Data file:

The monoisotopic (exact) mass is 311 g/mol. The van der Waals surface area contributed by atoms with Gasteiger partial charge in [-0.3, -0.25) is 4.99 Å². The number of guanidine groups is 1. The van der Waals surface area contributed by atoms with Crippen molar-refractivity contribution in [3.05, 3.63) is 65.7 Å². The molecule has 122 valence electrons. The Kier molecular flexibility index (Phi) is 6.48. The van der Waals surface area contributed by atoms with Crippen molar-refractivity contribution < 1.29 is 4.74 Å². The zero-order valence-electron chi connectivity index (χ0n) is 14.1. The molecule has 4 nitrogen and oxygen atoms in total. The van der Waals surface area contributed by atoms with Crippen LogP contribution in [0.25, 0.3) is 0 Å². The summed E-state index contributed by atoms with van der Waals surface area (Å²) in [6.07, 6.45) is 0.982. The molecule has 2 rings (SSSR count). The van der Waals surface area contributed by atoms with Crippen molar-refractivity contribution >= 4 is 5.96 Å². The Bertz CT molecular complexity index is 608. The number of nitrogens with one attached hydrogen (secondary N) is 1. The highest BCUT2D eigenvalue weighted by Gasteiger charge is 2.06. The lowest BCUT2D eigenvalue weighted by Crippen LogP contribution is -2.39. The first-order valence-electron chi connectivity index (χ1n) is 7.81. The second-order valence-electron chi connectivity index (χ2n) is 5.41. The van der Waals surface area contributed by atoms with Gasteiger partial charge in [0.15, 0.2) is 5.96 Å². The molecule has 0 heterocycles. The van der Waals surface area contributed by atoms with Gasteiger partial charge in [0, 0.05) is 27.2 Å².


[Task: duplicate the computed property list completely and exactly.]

The monoisotopic (exact) mass is 311 g/mol. The van der Waals surface area contributed by atoms with Gasteiger partial charge in [-0.3, -0.25) is 4.99 Å². The number of guanidine groups is 1. The van der Waals surface area contributed by atoms with Crippen molar-refractivity contribution in [3.05, 3.63) is 65.7 Å². The molecule has 122 valence electrons. The Kier molecular flexibility index (Phi) is 6.48. The van der Waals surface area contributed by atoms with Crippen molar-refractivity contribution < 1.29 is 4.74 Å². The zero-order valence-electron chi connectivity index (χ0n) is 14.1. The molecule has 4 nitrogen and oxygen atoms in total. The van der Waals surface area contributed by atoms with Crippen LogP contribution in [0.25, 0.3) is 0 Å². The summed E-state index contributed by atoms with van der Waals surface area (Å²) in [6.07, 6.45) is 0.982. The molecule has 2 rings (SSSR count). The van der Waals surface area contributed by atoms with Crippen molar-refractivity contribution >= 4 is 5.96 Å². The Bertz CT molecular complexity index is 608. The number of nitrogens with one attached hydrogen (secondary N) is 1. The highest BCUT2D eigenvalue weighted by Gasteiger charge is 2.06. The lowest BCUT2D eigenvalue weighted by Crippen LogP contribution is -2.39. The first-order valence-electron chi connectivity index (χ1n) is 7.81. The second-order valence-electron chi connectivity index (χ2n) is 5.41. The van der Waals surface area contributed by atoms with Gasteiger partial charge in [0.15, 0.2) is 5.96 Å². The molecule has 0 heterocycles. The van der Waals surface area contributed by atoms with Gasteiger partial charge in [0, 0.05) is 27.2 Å².